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2008 Ross Dependency - 100th Anniversary of the British Antarctic Expedition

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2008 Ross Dependency - 100th Anniversary of the British Antarctic Expedition
Cat. Mint Unhinged Fine Used
50c Departure of Nimrod from Lyttelton / 1 January 1908 663a $0.90
$0.90
$1 Pre-fabricated Expedition Base Hut / Cape Royds 663b $1.80
$1.80
$1.50 First Vehicle on the Continent 663c $2.70
$2.70
$2 First to reach the South Magnetic Pole / 16 January 1909 663d $3.60
$3.60
$2.50 First ascent of Mount Erebus / 9 March 1908 663e $4.50
$4.50
Set of 5 663f $12.85
$12.85
First Day Cover - 5 November 2008 663g $14.40
... 50c (663a), $1 (663b), $1.50 (663c), $2 (663d), $2.50 (663e)

The British Antarctic Expedition 1907 - 1909, also known as the Nimrod Expedition, was the first of three expeditions to the Antarctic led by Ernest Shackleton. It was financed without governmental or institutional support and relied on private loans and individual contributions. Its ship, Nimrod, was a small, 40-year-old wooden sealer of 334 gross register tons, and the expedition's members generally lacked relevant experience. On New Year’s Day 1908, Nimrod departed from the South Island port of Lyttelton.

Initially, the expedition's public profile was much lower than that of Scott’s Discovery Expedition six years earlier. However, nationwide interest was aroused by the news of its achievements. The South Pole was not attained, but the expedition’s southern march reached the farthest south latitude of 88 degrees 23 minutes, and the expedition could claim that it had got within one hundred miles of the Pole. This was by far the longest southern polar journey to that date.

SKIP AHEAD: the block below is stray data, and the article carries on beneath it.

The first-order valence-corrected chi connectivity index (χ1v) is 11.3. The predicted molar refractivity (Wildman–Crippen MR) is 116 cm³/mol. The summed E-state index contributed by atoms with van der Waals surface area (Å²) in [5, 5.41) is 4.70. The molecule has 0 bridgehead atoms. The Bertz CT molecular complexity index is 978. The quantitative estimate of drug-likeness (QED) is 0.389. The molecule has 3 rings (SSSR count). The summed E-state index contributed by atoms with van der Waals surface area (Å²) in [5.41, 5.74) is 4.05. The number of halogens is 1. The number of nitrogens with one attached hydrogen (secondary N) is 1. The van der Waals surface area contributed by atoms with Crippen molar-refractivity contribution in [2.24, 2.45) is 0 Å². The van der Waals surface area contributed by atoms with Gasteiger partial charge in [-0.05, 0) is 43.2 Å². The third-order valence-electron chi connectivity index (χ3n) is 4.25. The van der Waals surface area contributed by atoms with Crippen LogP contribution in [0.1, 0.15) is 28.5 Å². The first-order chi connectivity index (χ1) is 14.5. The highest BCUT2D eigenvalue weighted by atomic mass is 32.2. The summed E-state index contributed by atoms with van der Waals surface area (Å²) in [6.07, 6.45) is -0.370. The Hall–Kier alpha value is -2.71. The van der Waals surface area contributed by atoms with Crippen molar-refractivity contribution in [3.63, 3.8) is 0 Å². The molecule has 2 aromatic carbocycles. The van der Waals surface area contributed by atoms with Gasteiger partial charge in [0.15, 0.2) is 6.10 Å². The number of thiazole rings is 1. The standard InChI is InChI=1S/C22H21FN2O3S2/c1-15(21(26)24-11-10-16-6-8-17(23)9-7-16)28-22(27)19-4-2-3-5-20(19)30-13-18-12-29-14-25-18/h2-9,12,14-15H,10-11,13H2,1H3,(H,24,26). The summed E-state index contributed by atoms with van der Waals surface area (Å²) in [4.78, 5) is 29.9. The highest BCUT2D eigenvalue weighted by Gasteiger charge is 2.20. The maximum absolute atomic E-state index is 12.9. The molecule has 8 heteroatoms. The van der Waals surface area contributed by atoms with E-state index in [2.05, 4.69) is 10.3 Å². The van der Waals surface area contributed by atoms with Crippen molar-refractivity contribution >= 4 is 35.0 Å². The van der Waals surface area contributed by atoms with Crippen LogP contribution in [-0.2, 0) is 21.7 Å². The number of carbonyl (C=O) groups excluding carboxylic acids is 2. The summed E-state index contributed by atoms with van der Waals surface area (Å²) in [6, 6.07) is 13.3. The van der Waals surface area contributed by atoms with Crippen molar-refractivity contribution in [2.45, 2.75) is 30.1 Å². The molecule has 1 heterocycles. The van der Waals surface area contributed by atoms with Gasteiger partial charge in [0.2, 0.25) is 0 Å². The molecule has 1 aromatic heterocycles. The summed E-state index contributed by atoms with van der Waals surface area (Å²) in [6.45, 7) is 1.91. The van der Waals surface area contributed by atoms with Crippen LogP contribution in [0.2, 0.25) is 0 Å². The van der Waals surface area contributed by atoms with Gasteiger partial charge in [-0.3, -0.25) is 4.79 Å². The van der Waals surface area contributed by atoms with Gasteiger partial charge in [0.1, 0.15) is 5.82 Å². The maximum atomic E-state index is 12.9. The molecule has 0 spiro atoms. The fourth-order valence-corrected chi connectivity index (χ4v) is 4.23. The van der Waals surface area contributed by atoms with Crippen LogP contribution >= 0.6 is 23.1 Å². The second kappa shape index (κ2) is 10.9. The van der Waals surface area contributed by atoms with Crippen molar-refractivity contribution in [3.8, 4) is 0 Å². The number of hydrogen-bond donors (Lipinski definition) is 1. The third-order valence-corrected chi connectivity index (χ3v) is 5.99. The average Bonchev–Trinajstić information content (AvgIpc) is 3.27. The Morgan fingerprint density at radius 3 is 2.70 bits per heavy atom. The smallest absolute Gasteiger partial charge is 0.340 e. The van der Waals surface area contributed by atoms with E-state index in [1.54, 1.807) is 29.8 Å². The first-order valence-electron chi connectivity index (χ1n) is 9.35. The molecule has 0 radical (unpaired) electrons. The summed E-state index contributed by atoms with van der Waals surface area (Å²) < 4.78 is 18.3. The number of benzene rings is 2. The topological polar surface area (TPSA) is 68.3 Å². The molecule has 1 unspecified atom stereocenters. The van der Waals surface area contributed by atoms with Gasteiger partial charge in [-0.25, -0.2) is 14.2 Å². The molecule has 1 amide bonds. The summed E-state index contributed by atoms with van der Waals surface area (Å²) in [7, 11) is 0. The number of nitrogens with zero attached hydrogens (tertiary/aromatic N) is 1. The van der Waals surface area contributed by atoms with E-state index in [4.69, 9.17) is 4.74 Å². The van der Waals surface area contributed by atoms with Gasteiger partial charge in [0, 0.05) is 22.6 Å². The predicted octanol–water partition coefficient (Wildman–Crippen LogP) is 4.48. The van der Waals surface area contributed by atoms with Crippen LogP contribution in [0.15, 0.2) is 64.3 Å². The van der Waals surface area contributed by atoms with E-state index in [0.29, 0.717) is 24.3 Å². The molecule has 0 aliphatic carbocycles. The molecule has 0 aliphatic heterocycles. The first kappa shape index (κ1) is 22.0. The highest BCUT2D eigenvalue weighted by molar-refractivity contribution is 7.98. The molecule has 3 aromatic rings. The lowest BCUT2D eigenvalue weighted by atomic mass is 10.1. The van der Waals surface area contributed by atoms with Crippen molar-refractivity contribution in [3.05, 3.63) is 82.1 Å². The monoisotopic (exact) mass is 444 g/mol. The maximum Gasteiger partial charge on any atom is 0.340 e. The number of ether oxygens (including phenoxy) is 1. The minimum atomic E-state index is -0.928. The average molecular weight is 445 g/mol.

During the expedition a separate group led by Welsh Australian geology professor Edgeworth David reached the estimated location of the South Magnetic Pole, and the first ascent was made of Mount Erebus, Ross Island's active volcano. The scientific team carried out extensive geological, zoological and meteorological work. Shackleton’s transport arrangements, based on Manchurian ponies, motor traction and sled dogs, were innovations which were later copied by Scott for his ill-fated Terra Nova Expedition.

The expedition was a public triumph, although in the eyes of some of the London geographical establishment its successes were compromised because Shackleton had broken a promise made under duress to Scott that he would not base his winter quarters in or near McMurdo Sound. Ice conditions had ultimately forced Nimrod to land there.

On his return, Shackleton survived the Royal Geographical Society's skepticism about his achievements and received many public honours, including a knighthood from King Edward VII. Within three years his farthest south record had been surpassed, as first Amundsen and then Scott reached the South Pole. In his own moment of triumph Amundsen recognized: "Sir Ernest Shackleton's name will always be written in the annals of Antarctic exploration in letters of fire".
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